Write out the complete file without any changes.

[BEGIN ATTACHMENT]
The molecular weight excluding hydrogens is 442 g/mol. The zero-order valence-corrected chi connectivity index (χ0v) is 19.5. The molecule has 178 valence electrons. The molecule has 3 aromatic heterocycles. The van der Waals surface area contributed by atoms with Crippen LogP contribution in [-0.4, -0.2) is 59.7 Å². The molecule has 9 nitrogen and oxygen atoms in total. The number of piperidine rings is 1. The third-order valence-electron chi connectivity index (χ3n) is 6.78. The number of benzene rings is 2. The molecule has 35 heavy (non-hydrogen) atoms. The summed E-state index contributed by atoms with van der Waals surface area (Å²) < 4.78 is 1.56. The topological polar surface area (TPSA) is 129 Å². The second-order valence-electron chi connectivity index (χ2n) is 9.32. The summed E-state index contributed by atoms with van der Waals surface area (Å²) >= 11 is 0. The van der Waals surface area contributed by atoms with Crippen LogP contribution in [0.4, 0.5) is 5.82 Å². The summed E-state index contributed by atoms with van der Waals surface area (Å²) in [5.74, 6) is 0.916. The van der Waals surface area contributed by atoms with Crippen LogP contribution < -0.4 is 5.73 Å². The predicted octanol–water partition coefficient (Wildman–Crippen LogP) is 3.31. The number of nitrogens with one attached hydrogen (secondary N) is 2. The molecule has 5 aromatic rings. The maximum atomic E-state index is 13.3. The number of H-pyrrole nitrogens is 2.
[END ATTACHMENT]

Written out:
The molecular weight excluding hydrogens is 442 g/mol. The zero-order valence-corrected chi connectivity index (χ0v) is 19.5. The molecule has 178 valence electrons. The molecule has 3 aromatic heterocycles. The van der Waals surface area contributed by atoms with Crippen LogP contribution in [-0.4, -0.2) is 59.7 Å². The molecule has 9 nitrogen and oxygen atoms in total. The number of piperidine rings is 1. The third-order valence-electron chi connectivity index (χ3n) is 6.78. The number of benzene rings is 2. The molecule has 35 heavy (non-hydrogen) atoms. The summed E-state index contributed by atoms with van der Waals surface area (Å²) < 4.78 is 1.56. The topological polar surface area (TPSA) is 129 Å². The second-order valence-electron chi connectivity index (χ2n) is 9.32. The summed E-state index contributed by atoms with van der Waals surface area (Å²) >= 11 is 0. The van der Waals surface area contributed by atoms with Crippen LogP contribution in [0.4, 0.5) is 5.82 Å². The summed E-state index contributed by atoms with van der Waals surface area (Å²) in [5.74, 6) is 0.916. The van der Waals surface area contributed by atoms with Crippen LogP contribution < -0.4 is 5.73 Å². The predicted octanol–water partition coefficient (Wildman–Crippen LogP) is 3.31. The number of nitrogens with one attached hydrogen (secondary N) is 2. The molecule has 5 aromatic rings. The maximum atomic E-state index is 13.3. The number of H-pyrrole nitrogens is 2.